Northern Protestants: On Shifting Ground by Susan McKay

Author:  Susan McKay

The cover to Northern Protestants: On Shifting Ground by Susan McKayBelfast. The Blackstaff Press. 2021. 346 pages.

WAR PHOTOGRAPHER Robert Capa famously said, “If your pictures aren’t good enough, you aren’t close enough.” The outstanding quality of the word-pictures drawn in Northern Protestants: On Shifting Ground relies on the author’s practice of getting close enough to people to see the detail of their lives, rather than presenting us with distant generalizations. But proximity alone would not guarantee a book of this caliber. For that, you also need the author’s skill as an empathic listener and lucid writer. Susan McKay expertly coaxes a variety of voices to tell their stories and presents these to readers with impressive clarity.

The book is based on interviews conducted between 2019 and 2021. McKay traveled all over Northern Ireland to take soundings from one sector of the country’s populace. She wanted to get a sense of how Protestants think of themselves and what they want, in the context of a milieu where old allegiances have been strained by the legacy of the Troubles, Brexit, the pandemic, renewed worries about a possible united Ireland, and loss of faith in politicians caused by the Renewable Heat Incentive scandal.

(The Renewable Heat Incentive scandal was a shockingly mismanaged green-energy scheme that lost a colossal amount of public money and ultimately led to the collapse of the Northern Ireland Assembly—the devolved legislature for Northern Ireland. An account of what happened—uncovering political and administrative incompetence and duplicity on a scale that’s hard to credit—is given in Sam McBride’s masterpiece of investigative journalism, Burned: The Inside Story of the “Cash-for-Ash” Scandal and Northern Ireland’s Secretive New Elite [2019].)

Northern Protestants shows the poverty of those simplifying stereotypes that are too often the currency of media reports. Commentators who lack McKay’s skills, and her intrepid determination to seek out enlightening face-to-face encounters, tend to present Northern Ireland in crudely dualistic terms: Protestant-Unionist-Loyalist versus Catholic-Nationalist-Republican. The impression given is that within each tribal bloc there is an obdurate uniformity of opinion. McKay repeatedly demonstrates how fatuous such a picture is. “Northern Protestant” is far from being a homogeneous singularity. Thinking within this group is neither fixed nor predictable. Her book, together with its older sibling, Northern Protestants: An Unsettled People (published in 2000, with a new edition brought out last year to coincide with the second volume’s appearance), provides a sensitive mapping of how Protestant mind-sets have changed, and responded to change, over the last several decades. The books compile a record of the raw oral literature of the moment.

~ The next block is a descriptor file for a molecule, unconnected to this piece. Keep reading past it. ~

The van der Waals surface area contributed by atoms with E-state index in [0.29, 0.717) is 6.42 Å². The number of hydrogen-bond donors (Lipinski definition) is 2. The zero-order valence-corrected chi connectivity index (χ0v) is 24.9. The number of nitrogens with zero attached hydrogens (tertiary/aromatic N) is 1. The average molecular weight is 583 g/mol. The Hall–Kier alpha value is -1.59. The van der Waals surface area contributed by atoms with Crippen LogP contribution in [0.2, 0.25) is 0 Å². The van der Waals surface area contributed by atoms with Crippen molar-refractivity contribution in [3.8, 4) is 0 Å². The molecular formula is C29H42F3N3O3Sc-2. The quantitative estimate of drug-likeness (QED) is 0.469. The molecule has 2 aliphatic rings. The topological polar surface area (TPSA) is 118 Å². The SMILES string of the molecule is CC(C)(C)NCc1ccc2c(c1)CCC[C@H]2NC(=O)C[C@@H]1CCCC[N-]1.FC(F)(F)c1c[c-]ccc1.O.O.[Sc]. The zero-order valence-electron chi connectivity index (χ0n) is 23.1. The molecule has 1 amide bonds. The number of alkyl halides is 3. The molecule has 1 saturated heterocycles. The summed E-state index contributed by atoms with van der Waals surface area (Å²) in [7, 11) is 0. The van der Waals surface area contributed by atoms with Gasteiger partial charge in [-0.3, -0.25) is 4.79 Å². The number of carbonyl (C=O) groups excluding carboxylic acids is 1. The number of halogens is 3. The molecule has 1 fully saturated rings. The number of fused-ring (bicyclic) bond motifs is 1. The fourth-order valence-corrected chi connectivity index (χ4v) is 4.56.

Susan McKay offers an always sympathetic, often surprising, but not uncritical portrait of her people. The books have more than local relevance. Reading them at this juncture in European history gives a particular edge to her insights about the impact of violence. She talks to many survivors, relatives, and descendants of those killed and maimed in Ulster’s thirty years of sectarian conflict. Long after the immediate lethality of terrorist bombings and shootings, lives are still disfigured by these acts of savagery.

Over 3,500 people lost their lives in Northern Ireland’s Troubles. This is a tiny number compared to casualties in Ukraine. It is terrible to think how far into the future this war will cast its blighting shadows. As millions of distraught, displaced, bereaved, and injured people struggle to pick up the pieces of their lives, one hopes that those who listen to, record, and tell their stories will be as skillful in this art as Susan McKay is. She provides a master class in how to listen and has a fine sense of when to put people’s own words on the page, when to paraphrase, what is best juxtaposed with what, when the author herself needs to comment and when to stand back. As a result, readers receive a powerful sense of the variety of ways, some admirable, some decidedly not, in which individuals cope—or fail to cope—with challenging, often desperate circumstances. We are given a precise and intimate glimpse of how a particular group has followed a range of strategies to maintain a sense of identity as its people variously try to navigate the shifting ground on which they find themselves.

Chris Arthur
St. Andrews, Scotland

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